Brian Orakpo was officially tendered the franchise tag by the Washington Redskins. It was anything but an easy call, but it was the right call.
"They did what they had to do," Orakpo told ESPN 980 via phone on Monday afternoon, shortly after the news was announced by the Redskins.
"I am glad about moving forward with the franchise tag," Orakpo said while stressing that he is optimistic about the direction that the two sides can now take in securing a long term deal.
Being glad about the franchise tag might be a little bit of an overstatement. Nobody really wants to be tagged or to use the tag.
The cost is plenty on both sides. The player only gets a one year deal at a fraction (Half?) of the guaranteed money he would normally receive, while the organization has to absorb a huge salary cap number of at least 11.45 million that counts entirely against the 2014 cap space.
Normally a long term contract is designed to cost lower against the cap in the first and second years, before beginning the bloated financial figures that are part of these deals.
While the two sides have until July 15th to work out a long-term deal, the Redskins will have to carry that cap charge of at least 11.45 million forward until such a time. That is assuming that Orakpo's agents do not win a designation that he is a defensive end.
They shouldn't. He's an outside linebacker and everyone (including the Redskins and the NFL) knows it. Sure, Washington runs a four-man defensive line front about 62% of the time, but that is not four down linemen.
Orakpo is almost always standing up and rushing from a two point stance with two down linemen in a "nickel' design.
While there will be some sort of debate about that issue, that's not the debate that seems to have some a little hot under the collar. It is the perception that Dan Snyder made this decision, despite others in the organization feeling differently.
It's the questions that Jay Gruden or even Bruce Allen may not have been on par with the decision. Or Morocco Brown.
There was a very intense, healthy debate and "internal struggle" as one source called it on what exactly to do.
The long term extension is the best salary cap option, and the best option for Orakpo. It's also the best option for the Redskins if the money is right. That doesn't mean just right now, it means in Year three and four, where if you have to dump a guy at 29 or 30 years old that is a key core of your defense because of bloated salary cap figures created by keeping the year one and two charges down, that's not a great situation to be staring down the road at.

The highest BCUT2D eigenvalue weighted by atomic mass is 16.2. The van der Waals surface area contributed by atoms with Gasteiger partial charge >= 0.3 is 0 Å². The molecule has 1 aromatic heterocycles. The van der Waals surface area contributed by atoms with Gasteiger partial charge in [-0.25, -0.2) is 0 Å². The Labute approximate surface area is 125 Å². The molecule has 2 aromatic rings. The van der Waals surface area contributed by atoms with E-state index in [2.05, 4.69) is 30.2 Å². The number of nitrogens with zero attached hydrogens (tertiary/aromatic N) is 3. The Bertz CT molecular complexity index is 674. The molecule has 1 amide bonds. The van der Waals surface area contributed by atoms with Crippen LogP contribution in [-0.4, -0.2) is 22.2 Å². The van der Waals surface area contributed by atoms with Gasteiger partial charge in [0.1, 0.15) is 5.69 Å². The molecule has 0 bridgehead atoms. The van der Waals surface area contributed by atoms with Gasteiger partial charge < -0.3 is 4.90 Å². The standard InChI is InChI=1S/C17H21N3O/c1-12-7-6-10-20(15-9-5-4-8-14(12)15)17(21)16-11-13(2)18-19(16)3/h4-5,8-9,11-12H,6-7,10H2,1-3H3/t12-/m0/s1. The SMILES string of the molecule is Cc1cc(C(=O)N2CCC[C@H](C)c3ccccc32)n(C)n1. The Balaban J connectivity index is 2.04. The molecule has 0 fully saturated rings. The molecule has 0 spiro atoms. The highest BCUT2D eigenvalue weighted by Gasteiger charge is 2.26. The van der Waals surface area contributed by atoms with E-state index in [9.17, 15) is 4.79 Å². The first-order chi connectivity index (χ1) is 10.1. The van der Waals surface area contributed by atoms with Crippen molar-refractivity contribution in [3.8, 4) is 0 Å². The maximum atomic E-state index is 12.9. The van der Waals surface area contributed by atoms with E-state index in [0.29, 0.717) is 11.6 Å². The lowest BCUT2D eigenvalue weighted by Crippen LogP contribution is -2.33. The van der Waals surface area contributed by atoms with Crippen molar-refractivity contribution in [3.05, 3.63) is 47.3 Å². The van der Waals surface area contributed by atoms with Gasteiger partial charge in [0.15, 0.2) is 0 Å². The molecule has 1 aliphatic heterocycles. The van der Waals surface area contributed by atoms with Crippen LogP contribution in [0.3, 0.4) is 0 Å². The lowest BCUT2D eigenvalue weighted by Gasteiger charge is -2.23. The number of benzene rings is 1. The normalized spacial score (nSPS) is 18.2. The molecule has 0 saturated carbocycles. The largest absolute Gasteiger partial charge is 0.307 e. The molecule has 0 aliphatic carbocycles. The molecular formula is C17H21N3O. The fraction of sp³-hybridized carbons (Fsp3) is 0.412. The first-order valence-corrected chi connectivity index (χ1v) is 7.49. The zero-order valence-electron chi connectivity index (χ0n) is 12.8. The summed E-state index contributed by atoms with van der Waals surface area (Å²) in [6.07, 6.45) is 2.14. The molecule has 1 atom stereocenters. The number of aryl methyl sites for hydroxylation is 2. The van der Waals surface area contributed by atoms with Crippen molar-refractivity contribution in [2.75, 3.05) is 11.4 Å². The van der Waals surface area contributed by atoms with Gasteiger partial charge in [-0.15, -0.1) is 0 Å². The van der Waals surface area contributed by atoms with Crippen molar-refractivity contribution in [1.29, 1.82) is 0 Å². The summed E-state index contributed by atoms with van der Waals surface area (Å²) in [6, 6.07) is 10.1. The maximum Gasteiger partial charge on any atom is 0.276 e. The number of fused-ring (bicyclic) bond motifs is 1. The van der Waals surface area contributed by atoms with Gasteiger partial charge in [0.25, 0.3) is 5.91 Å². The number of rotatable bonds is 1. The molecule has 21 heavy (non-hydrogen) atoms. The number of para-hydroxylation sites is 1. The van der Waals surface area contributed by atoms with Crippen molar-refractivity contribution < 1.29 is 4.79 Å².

Especially considering the Redskins are going to have to take care of Trent Williams (entering Year five of a rookie six-year deal), Robert Griffin III (entering year three of essentially a five year deal) and Alfred Morris (entering year three of a very low rookie deal).
Some fans and members of the media took the internal struggle on what to do with Orakpo as a sign of chaos or dysfunction. I don't quite see it that way.
I see it in this way. You want different voices and perspectives, that ultimately come to a consensus.
Maybe the consensus is spend more now, while you are rebuilding the defense and make the long term decision in three months after the draft and free agency to see if you have a viable long term plan.
Maybe the consensus was "we couldn't lose our best player" on a sub-par unit, and face the challenge of not only replacing him but still adding to the mix.
That would be my guess, which is what I've been saying all along. The Redskins put an engagement ring on Brian Orakpo's finger after dating him for the last five years, and now they have to determine if they want to marry him.
Sounds silly, right? However, I would say that's the true debate. I would allow that I heard a lot of rumblings about letting Orakpo hit the market or to use the transition tag on him, which would lower the cap number while also allowing the Redskins to match any offer.
That thought process made a certain amount of sense. Especially the transition tag option. As one source said "you keep yourself in the game longer" with that mechanism. However, you also don't give yourself any compensation if you decide not to match.
If you think a very complicated decision should have been a slam-dunk, you are nuts. NFL teams want certain players all the time, but then the cost short and long-term has to be weighed and measured. This is the debate.
Anybody that thinks this kind of debate does not go on all around the NFL, just isn't paying attention. This is not dysfunction, this is collaborative decision making. As one Redskins source put it, "Media in this area, they think everything is a conspiracy."